• Write, revise, practice, revise, practice…: MLK’s “I Have a Dream” speech wasn’t written in a day. Give yourself the time you need to practice your material and work through multiple drafts. Don’t expect to nail everything on the first try.

2 The step-by-step process

Still feeling stressed over how to get started? Here’s how to write your speech from concept to completion.

Step 1: Outline your speech’s structure. What are the main ideas for each section?

Step 2: Flesh out the main ideas in your outline. Don’t worry about finding the perfect words. Just let your creativity flow and get it all out!

Step 3: Edit and polish what you’ve written until you have a cohesive first draft of your speech

Step 4: Practice, practice, practice. The more you practice your speech the more you’ll discover which sections need reworked, which transitions should be improved, and which sentences are hard to say. You’ll also find out how you’re doing on length.

Step 5: Update, practice, and revise your speech until it has a great flow and you feel it’s ready to accomplish its purpose.

3 The universal structure

Getting hung up on Step 1? Here’s a structure you can follow for any type of speech.


Who are you, why are are you giving this speech, what is your main thesis?

The “who” and “why” can be longer or shorter depending on the context. For example, if you’re speaking at a wedding, you’ll want to explain your relationship to the bride and groom and why they mean so much to you. But if you’re presenting to your class at school, you may be able to head straight into your thesis.

If you’re presenting in a business or motivational setting, this is a crucial time to hook your audience’s attention and pique their curiosity. Typically someone else will have already introduced you and your accolades, so use this to your advantage and dive straight in.

“Hi everyone, it’s great to be here! As Kevin just said, I’ve been an urban beet farmer for 30 years, and a couple years back I got this absolutely crazy idea. What if…”

Main message

Idea 1, Idea 2, Idea 3…

The majority of your speech should be spent presenting your thesis and supporting material in a simple, organized way.

Whether you’re giving an inspirational talk or a business presentation, rambling is a sure-fire way to lose your audience’s attention. Don’t try to share absolutely everything you know on your topic, instead pick a few (two to five) key points to present to your audience.

Stick to one point at a time and finish the thought before you move on to the next. Build in clear, logical transitions from idea to idea.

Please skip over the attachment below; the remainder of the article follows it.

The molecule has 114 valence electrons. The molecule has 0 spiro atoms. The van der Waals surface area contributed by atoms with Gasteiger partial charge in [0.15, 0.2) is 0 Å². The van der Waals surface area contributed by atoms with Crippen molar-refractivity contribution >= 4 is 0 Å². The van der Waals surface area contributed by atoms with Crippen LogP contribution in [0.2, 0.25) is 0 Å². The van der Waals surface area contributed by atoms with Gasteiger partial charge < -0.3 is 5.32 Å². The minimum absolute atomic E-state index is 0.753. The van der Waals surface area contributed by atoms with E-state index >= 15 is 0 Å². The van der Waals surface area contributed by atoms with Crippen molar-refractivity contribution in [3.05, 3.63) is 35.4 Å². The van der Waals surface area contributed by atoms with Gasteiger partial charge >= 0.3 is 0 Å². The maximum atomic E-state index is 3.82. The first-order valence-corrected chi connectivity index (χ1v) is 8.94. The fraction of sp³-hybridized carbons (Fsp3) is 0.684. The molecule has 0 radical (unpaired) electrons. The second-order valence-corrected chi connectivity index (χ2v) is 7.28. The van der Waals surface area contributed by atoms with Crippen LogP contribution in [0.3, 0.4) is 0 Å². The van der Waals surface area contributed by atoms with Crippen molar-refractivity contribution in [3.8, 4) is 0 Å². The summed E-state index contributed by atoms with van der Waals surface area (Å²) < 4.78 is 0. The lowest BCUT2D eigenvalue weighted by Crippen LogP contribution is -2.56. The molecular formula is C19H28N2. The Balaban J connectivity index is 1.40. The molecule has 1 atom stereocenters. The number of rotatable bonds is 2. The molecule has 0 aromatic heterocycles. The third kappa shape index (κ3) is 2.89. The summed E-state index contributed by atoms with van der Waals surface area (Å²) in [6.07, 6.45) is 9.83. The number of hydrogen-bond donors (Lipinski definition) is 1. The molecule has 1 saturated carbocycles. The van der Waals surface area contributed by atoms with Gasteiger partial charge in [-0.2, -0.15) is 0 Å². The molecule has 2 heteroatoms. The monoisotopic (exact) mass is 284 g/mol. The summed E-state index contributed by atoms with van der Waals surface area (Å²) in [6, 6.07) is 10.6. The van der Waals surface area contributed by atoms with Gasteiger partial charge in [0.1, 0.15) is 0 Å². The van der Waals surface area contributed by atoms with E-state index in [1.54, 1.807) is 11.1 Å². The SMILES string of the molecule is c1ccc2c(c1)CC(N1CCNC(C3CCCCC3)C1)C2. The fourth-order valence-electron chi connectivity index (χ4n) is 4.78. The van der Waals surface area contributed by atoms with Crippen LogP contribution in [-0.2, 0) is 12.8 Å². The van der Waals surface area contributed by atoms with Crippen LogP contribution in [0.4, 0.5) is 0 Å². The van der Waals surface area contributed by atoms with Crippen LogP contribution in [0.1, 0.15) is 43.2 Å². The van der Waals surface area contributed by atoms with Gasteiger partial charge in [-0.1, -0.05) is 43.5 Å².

Want to make your speech memorable? Studies have shown our brains are great at remember stories! As much as is appropriate, make your speech personal and include your own anecdotes and thoughts.

We’re also better at remembering big ideas if they’re condensed into a few memorable words, so do your best to sum up your thesis.

“I have a dream.”

“Ask not what your country can do for you, ask what you can do for your country.”

“Make good art.”

What do you want your audience to walk out of the room remembering?

Wrap everything up and drive home your main idea, whether that’s through providing a few (one to three) key takeaways, or telling one last story that perfectly illustrates your point.

Here are some examples of how your outline might look

As a researcher presenting your findings…

Introduction: Explain the key problem or question of your research.

Main message: Describe the research process, then describe your three key findings.

Takeaway: Present your conclusions and their implications, then your next steps for moving forward.

As the maid of honor giving a speech at your best friend’s wedding…

Introduction: Explain who you are and how you met the bride.

Main message: Recount three funny and heartwarming stories about your decades-long friendship with her, plus your first impressions of the groom.

Takeaway: Wrap things up by expounding on how amazing the bride and groom’s love for each other is, how they’re meant to be together, and how you know their love will last a lifetime. …L’chaim!

What are your favorite tips for writing a great speech?

Here’s a tip: Grammarly’s  Citation Generator  ensures your essays have flawless citations and no plagiarism. Try it for citing speeches in Chicago , MLA , and APA styles.

speech writing to students


Speech-writing tips for high school students

by Daniella Dautrich | May 29, 2017 | High school , Teaching Homeschool Writing

Teach rhetoric and composition with these speech-writing tips for prewriting, writing, and editing.

Speech-writing Tips for Students